SUNConferences, RAPDASA 2014

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A ROUND ROBIN STUDY FOR LASER BEAM MELTING IN METAL POWDER BED: COMPARING MECHANICAL CHARACTERISTICS WITH SYSTEM TECHNOLOGY VARIATION
Bhrigu Ahuja, Michael Schmidt

Last modified: 2014-11-02

Abstract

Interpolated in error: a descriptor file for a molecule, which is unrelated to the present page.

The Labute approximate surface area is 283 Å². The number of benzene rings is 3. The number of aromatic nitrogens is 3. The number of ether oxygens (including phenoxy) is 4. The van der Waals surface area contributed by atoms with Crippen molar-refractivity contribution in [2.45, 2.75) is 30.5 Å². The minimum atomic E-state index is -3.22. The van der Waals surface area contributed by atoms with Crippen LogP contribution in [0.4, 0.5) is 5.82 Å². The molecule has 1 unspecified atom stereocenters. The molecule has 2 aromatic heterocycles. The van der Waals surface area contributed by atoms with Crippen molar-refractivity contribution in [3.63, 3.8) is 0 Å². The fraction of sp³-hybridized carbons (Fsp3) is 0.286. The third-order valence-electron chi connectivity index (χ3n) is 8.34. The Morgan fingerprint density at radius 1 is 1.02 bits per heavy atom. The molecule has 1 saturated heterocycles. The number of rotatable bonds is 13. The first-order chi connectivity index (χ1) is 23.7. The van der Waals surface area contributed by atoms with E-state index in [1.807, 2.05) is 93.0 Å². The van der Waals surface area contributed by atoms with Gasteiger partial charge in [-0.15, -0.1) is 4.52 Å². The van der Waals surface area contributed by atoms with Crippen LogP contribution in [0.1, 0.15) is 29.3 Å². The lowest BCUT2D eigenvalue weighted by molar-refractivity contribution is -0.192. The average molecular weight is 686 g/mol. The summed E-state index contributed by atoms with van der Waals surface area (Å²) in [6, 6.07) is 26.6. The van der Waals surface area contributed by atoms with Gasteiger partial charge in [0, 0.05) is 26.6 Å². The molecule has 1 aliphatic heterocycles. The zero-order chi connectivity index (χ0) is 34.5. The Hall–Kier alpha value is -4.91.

With recent developments in additive manufacturing, there has been a keen interest in understanding its possibilities and limitations specifically with respect to the conventional engineering and manufacturing standards. Although coined as a prototyping technology at the time of its inception, Additive manufacturing with its characteristic layer by layer fabrication methodology is now the focus of end product manufacturing for many niche applications. One of the key additive manufacturing processes leading this evolution is the process of Laser Beam Melting in metal powder bed. With its ability to fabricate fully dense 3-dimensional structures by selectively melting micro-sized metal powder, Laser Beam Melting is being considered by many as a significant complimentary technology to the conventional forming and subtractive manufacturing processes. In order to completely understand the abilities and limitations of the Laser Beam Melting process, a detailed analysis of the system technology, process and user induced variations in relation to the characteristics of the resultant part needs to be performed. With the above motivations in mind, an initiative at the Collaborative Working Group, Lasers in production at the International Academy of Production Engineering (CIRP) was undertaken to conduct a comparative study in the form of a Round Robin test by analyzing the mechanical characteristics of samples fabricated by various users of the Laser Beam Melting technology from volunteers within the members of the academy. The presented paper illustrates the design and methodology of the round robin test in addition to some preliminary results and makes an attempt to connect these results with the various phenomena occurring in the Laser Beam Melting process. Authors of the paper gratefully acknowledge the contributions from the various members of the Collaborative Working Group, Lasers in production at the International Academy of Production Engineering (CIRP) who volunteered for providing the samples for the conducted round robin test.




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